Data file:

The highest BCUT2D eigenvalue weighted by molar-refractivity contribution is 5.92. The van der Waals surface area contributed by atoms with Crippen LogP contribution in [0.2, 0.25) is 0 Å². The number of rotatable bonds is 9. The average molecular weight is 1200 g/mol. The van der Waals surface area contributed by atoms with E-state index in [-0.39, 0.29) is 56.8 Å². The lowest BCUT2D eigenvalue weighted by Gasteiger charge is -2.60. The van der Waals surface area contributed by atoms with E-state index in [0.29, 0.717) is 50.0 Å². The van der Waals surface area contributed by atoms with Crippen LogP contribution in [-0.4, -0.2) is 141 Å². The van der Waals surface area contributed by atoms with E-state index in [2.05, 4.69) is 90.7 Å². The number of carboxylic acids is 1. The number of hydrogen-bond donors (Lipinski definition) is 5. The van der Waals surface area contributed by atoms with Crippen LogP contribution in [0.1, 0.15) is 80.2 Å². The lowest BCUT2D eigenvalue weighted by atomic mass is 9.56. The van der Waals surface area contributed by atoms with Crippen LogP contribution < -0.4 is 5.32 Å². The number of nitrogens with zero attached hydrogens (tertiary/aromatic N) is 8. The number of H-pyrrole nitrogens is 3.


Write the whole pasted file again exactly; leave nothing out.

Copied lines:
The highest BCUT2D eigenvalue weighted by molar-refractivity contribution is 5.92. The van der Waals surface area contributed by atoms with Crippen LogP contribution in [0.2, 0.25) is 0 Å². The number of rotatable bonds is 9. The average molecular weight is 1200 g/mol. The van der Waals surface area contributed by atoms with E-state index in [-0.39, 0.29) is 56.8 Å². The lowest BCUT2D eigenvalue weighted by Gasteiger charge is -2.60. The van der Waals surface area contributed by atoms with E-state index in [0.29, 0.717) is 50.0 Å². The van der Waals surface area contributed by atoms with Crippen LogP contribution in [-0.4, -0.2) is 141 Å². The van der Waals surface area contributed by atoms with E-state index in [2.05, 4.69) is 90.7 Å². The number of carboxylic acids is 1. The number of hydrogen-bond donors (Lipinski definition) is 5. The van der Waals surface area contributed by atoms with Crippen LogP contribution in [0.1, 0.15) is 80.2 Å². The lowest BCUT2D eigenvalue weighted by atomic mass is 9.56. The van der Waals surface area contributed by atoms with Crippen LogP contribution < -0.4 is 5.32 Å². The number of nitrogens with zero attached hydrogens (tertiary/aromatic N) is 8. The number of H-pyrrole nitrogens is 3.